Another reason there were not more dual mode locos in the first two phases of removing steam locomotion, was that there was rationing of many materials to industry in post war 1950s Britain and for some military materials like aluminium, this went onto the 1960s. Also back then the 25kv AC locos were still not fully proven and perhaps the electrical systems would have had trouble in rectifying and transforming down to the amp /volt ratings of the same traction motors as run by the DE output, I would have to have a check on the types used.
Economics played the part in the expense of proving such a loco, although the successful class 73 demostrates the usefulness of dual mode locos,. in fulfilling different roles even when one of the modes becomes periodically obsolete due to lack of demand or other traction being available or multiple units replacing loco hauled. They find new routes, new types of trains and so on.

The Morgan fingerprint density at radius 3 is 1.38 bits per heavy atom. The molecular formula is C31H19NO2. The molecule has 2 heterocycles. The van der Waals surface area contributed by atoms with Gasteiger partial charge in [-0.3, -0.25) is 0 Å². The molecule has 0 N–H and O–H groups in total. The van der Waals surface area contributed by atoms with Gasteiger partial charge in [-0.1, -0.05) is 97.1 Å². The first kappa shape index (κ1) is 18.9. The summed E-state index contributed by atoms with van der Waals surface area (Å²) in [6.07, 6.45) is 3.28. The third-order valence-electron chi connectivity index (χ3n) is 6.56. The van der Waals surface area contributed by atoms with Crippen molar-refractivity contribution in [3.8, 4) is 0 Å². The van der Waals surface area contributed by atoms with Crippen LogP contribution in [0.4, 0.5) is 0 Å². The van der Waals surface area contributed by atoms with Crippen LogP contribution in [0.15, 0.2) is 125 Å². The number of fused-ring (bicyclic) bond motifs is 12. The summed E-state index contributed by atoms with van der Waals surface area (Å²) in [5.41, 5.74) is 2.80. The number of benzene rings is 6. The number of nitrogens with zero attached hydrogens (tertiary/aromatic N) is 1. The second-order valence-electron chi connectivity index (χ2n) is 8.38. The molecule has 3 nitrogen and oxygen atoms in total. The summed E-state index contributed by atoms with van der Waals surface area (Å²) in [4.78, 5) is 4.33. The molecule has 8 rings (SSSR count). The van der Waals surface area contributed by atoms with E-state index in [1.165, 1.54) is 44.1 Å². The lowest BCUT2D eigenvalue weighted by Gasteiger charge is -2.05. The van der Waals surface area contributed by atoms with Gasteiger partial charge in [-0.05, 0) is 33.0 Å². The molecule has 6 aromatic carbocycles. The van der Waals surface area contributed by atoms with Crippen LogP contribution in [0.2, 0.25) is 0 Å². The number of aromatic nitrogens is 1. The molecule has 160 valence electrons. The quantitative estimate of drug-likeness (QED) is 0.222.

Economics foresight should though have played a far bigger part in railway planning, and in fact the nearest we came to an economically self sustainable railway was the full might of Dr. Beeching's dreaded proposals. Wage rises, fuel prices and the accession of freight to long haul road, and personal transport to small affordable commuter cars, on the motorway network could have all been predicted and acted upon by 1960 even.
In harder nosed BTC/BRB relationship, the dual mode deltic could have had a place, as haiuling direct trains to an dfrom railhead to the AC trunk routes and making trains more economic in terms of tractive power allocation, train crews and size of minimum and maximum load tacklable economically. BR missed out on this trick, while the French and Germans did not, and modernised towards larger customers and larger road/to/rail transfer depots, reducing the amount of martialling. In the UK it just died a death with the advent of the tent sided 20 tonne lorry, and later of course, container and tanker traffic to 38 then 40 tonnes.
There have been two big game changers since then in the railway and freight in particular. Firstly, it has remained and expanded its economic superiority to road in large point to point volume freight, and secondly there is now the Channel Tunnel. Now we have super/marhsalling and private railheads acting on behalf of other end users in transfer to road or even in co-location of factories or warehouses to the railhead.